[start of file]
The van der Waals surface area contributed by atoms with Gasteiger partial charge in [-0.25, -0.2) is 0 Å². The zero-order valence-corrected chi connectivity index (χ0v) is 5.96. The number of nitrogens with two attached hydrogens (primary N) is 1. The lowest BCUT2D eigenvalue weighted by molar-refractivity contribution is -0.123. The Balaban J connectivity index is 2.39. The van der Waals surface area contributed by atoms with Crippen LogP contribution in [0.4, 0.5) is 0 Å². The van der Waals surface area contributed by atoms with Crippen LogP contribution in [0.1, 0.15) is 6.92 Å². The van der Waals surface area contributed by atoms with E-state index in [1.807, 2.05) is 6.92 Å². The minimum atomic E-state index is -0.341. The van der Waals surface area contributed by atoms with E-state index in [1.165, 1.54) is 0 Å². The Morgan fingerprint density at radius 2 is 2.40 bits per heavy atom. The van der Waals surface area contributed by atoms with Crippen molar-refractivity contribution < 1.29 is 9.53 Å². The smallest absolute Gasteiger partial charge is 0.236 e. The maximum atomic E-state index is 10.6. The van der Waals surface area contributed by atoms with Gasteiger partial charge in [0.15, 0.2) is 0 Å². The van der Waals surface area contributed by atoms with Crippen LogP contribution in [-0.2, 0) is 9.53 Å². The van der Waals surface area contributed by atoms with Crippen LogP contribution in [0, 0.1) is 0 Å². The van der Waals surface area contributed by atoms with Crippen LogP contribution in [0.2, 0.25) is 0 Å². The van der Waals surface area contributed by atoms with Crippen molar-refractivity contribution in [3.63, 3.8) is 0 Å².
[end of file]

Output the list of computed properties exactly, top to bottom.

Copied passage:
The van der Waals surface area contributed by atoms with Gasteiger partial charge in [-0.25, -0.2) is 0 Å². The zero-order valence-corrected chi connectivity index (χ0v) is 5.96. The number of nitrogens with two attached hydrogens (primary N) is 1. The lowest BCUT2D eigenvalue weighted by molar-refractivity contribution is -0.123. The Balaban J connectivity index is 2.39. The van der Waals surface area contributed by atoms with Crippen LogP contribution in [0.4, 0.5) is 0 Å². The van der Waals surface area contributed by atoms with Crippen LogP contribution in [0.1, 0.15) is 6.92 Å². The van der Waals surface area contributed by atoms with E-state index in [1.807, 2.05) is 6.92 Å². The minimum atomic E-state index is -0.341. The van der Waals surface area contributed by atoms with E-state index in [1.165, 1.54) is 0 Å². The Morgan fingerprint density at radius 2 is 2.40 bits per heavy atom. The van der Waals surface area contributed by atoms with Crippen molar-refractivity contribution < 1.29 is 9.53 Å². The smallest absolute Gasteiger partial charge is 0.236 e. The maximum atomic E-state index is 10.6. The van der Waals surface area contributed by atoms with Gasteiger partial charge in [0.15, 0.2) is 0 Å². The van der Waals surface area contributed by atoms with Crippen LogP contribution in [-0.2, 0) is 9.53 Å². The van der Waals surface area contributed by atoms with Crippen LogP contribution in [0, 0.1) is 0 Å². The van der Waals surface area contributed by atoms with Crippen LogP contribution in [0.2, 0.25) is 0 Å². The van der Waals surface area contributed by atoms with Crippen molar-refractivity contribution in [3.63, 3.8) is 0 Å².